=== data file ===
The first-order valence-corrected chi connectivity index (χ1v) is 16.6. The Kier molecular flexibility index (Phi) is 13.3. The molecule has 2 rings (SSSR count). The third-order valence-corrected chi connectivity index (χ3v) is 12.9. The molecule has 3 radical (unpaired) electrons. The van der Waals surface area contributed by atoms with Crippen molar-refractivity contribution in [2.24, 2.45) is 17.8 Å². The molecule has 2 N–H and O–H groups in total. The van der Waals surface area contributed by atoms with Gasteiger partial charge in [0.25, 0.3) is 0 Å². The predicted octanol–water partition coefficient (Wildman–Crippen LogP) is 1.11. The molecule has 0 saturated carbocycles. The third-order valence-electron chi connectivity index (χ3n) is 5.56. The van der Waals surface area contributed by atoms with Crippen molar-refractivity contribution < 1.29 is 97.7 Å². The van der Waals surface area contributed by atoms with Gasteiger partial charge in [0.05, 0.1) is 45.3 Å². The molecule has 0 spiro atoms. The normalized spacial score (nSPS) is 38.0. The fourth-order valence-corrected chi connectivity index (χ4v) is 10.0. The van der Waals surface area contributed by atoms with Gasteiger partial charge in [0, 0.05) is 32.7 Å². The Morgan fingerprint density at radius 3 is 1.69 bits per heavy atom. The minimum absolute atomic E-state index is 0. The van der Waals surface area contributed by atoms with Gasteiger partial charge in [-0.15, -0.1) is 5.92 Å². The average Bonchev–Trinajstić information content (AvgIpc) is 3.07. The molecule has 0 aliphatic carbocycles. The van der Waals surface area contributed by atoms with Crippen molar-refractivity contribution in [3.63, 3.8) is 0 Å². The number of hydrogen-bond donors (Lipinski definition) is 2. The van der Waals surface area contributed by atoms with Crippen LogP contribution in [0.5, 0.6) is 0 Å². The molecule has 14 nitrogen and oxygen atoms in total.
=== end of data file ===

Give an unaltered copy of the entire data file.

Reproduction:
The first-order valence-corrected chi connectivity index (χ1v) is 16.6. The Kier molecular flexibility index (Phi) is 13.3. The molecule has 2 rings (SSSR count). The third-order valence-corrected chi connectivity index (χ3v) is 12.9. The molecule has 3 radical (unpaired) electrons. The van der Waals surface area contributed by atoms with Crippen molar-refractivity contribution in [2.24, 2.45) is 17.8 Å². The molecule has 2 N–H and O–H groups in total. The van der Waals surface area contributed by atoms with Gasteiger partial charge in [0.25, 0.3) is 0 Å². The predicted octanol–water partition coefficient (Wildman–Crippen LogP) is 1.11. The molecule has 0 saturated carbocycles. The third-order valence-electron chi connectivity index (χ3n) is 5.56. The van der Waals surface area contributed by atoms with Crippen molar-refractivity contribution < 1.29 is 97.7 Å². The van der Waals surface area contributed by atoms with Gasteiger partial charge in [0.05, 0.1) is 45.3 Å². The molecule has 0 spiro atoms. The normalized spacial score (nSPS) is 38.0. The fourth-order valence-corrected chi connectivity index (χ4v) is 10.0. The van der Waals surface area contributed by atoms with Gasteiger partial charge in [0, 0.05) is 32.7 Å². The Morgan fingerprint density at radius 3 is 1.69 bits per heavy atom. The minimum absolute atomic E-state index is 0. The van der Waals surface area contributed by atoms with Gasteiger partial charge in [-0.15, -0.1) is 5.92 Å². The average Bonchev–Trinajstić information content (AvgIpc) is 3.07. The molecule has 0 aliphatic carbocycles. The van der Waals surface area contributed by atoms with Crippen molar-refractivity contribution in [3.63, 3.8) is 0 Å². The number of hydrogen-bond donors (Lipinski definition) is 2. The van der Waals surface area contributed by atoms with Crippen LogP contribution in [0.5, 0.6) is 0 Å². The molecule has 14 nitrogen and oxygen atoms in total.